A pond hop to stardom

Special to The Times

For British music in America, the times are hard to read.

Superficially, the mid-December U.S. album chart looked encouraging: 13 albums in the Top 100, counting U2 under British Isles. However, most were veterans ranging from Paul McCartney to Phil Collins. Apart from Coldplay, the post-2000 successes -- Craig David, David Gray -- were tailspinning commercially.

Then consider an absent friend: Robbie Williams, British pop's MVP. He's doing great, honestly. But his 2001 album, "Swing When You're Winning," a Sinatra-era celebration recorded in California, was never even released in America. Still, it sold 6 million copies in the other 60% of the world market. His latest, "Escapology," not out in the States until spring, has already shifted a U.K. million and hit No. 1 in 10 other countries.

No wonder he currently mood-swings between ingratiating song lyrics -- "God bless you, Uncle Sam," even "I'm moving to L.A." -- and saying, "I'm not interested in breaking America -- it's too much hard work."

Here's the rub. Williams can make do without America. But, long term, his record company, EMI, and the rest of the British music industry probably can't.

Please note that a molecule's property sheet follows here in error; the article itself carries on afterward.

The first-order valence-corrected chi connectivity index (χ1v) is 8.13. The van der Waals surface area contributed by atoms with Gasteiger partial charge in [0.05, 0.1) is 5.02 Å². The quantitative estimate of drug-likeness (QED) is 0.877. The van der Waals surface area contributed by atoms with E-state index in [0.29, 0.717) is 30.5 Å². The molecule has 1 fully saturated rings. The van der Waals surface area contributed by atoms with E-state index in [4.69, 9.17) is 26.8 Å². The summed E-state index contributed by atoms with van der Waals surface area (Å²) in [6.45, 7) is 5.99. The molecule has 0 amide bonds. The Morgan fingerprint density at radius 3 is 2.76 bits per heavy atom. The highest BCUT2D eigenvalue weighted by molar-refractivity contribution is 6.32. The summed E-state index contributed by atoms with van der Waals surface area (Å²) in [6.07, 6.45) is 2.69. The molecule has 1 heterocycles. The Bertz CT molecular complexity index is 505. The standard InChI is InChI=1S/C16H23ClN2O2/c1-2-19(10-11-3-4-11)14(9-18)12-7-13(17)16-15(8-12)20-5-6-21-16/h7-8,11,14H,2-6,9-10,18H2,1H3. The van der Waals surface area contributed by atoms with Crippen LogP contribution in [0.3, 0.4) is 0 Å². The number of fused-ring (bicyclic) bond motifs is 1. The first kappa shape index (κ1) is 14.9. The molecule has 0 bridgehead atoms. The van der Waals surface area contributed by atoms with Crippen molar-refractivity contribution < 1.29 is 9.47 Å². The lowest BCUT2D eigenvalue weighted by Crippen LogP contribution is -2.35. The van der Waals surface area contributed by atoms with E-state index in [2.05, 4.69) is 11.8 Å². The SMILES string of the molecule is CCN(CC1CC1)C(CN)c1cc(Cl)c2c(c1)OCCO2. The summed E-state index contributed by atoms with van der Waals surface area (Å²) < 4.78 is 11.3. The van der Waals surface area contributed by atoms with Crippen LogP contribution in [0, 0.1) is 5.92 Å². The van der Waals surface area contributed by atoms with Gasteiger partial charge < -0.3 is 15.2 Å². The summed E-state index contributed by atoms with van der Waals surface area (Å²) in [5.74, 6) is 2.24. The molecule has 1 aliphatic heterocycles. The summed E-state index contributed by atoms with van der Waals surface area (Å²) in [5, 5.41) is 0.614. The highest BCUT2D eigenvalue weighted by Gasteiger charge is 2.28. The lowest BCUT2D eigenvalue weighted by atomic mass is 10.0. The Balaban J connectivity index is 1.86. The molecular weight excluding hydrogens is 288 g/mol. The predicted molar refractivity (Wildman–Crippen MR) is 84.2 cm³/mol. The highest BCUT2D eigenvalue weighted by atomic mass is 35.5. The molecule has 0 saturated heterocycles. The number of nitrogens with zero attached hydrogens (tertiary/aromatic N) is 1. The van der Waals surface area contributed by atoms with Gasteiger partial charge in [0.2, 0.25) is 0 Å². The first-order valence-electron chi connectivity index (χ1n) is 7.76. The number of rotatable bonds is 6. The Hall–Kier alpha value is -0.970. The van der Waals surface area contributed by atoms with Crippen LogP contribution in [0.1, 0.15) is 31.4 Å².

More indicative of new Brit-think is a young band, the Music, tipped by this column last year and signed to EMI's U.S. wing, Capitol. A potent Led Zeppelin-meets-Chemical Brothers crossover, the band sees America as "the ultimate challenge."

The band's manager, Tim Vigon, stresses the Music's commitment: "We plan to play a hundred shows annually in the USA for five years." Proving honorable intent, after its self-titled debut album's release on Feb. 25, the band has about 40 gigs through May, including Coldplay support spots. That is, indeed, the spirit.

But here's another twist. While the Music feels its domestic success -- good live reputation, No. 4 album -- will mean nothing across the Atlantic, bands from other nations are more than ever using the U.K. as a launchpad for their American campaigns.

Inspired by your very own Strokes and White Stripes, Sweden's Hives and Australia's Vines, leapfrog contenders in 2003 include Boston's Cave In, New Zealand's Datsuns and Denmark's Raveonettes.

No wonder U.K. label associations BPI and AIM (representing independent labels) are itching for the British music "embassy" in New York to open its doors ASAP.

Despite it all, this column's annual Brit tips make up enthusiastic recommendations for diverse and alluring talents:

The Libertines: Punchy punk pop; album "Up the Bracket," produced by the Clash's Mick Jones, out in March; playing L.A. at Spaceland on Jan. 23 and the Viper Room on Jan. 24.

The Streets: A.k.a. Mike Skinner; Cockney rap-u-like album "Original Pirate Material" -- a critics' favorite.

Sugababes: The acceptable face of girl-group pop.

The Thrills: L.A.-based Irish Beach Boys fans' truly thrilling sounds, debut album maybe May.

Robbie Williams: This time, let him entertain you.


Phil Sutcliffe is a London-based writer and a contributing editor to Q magazine.

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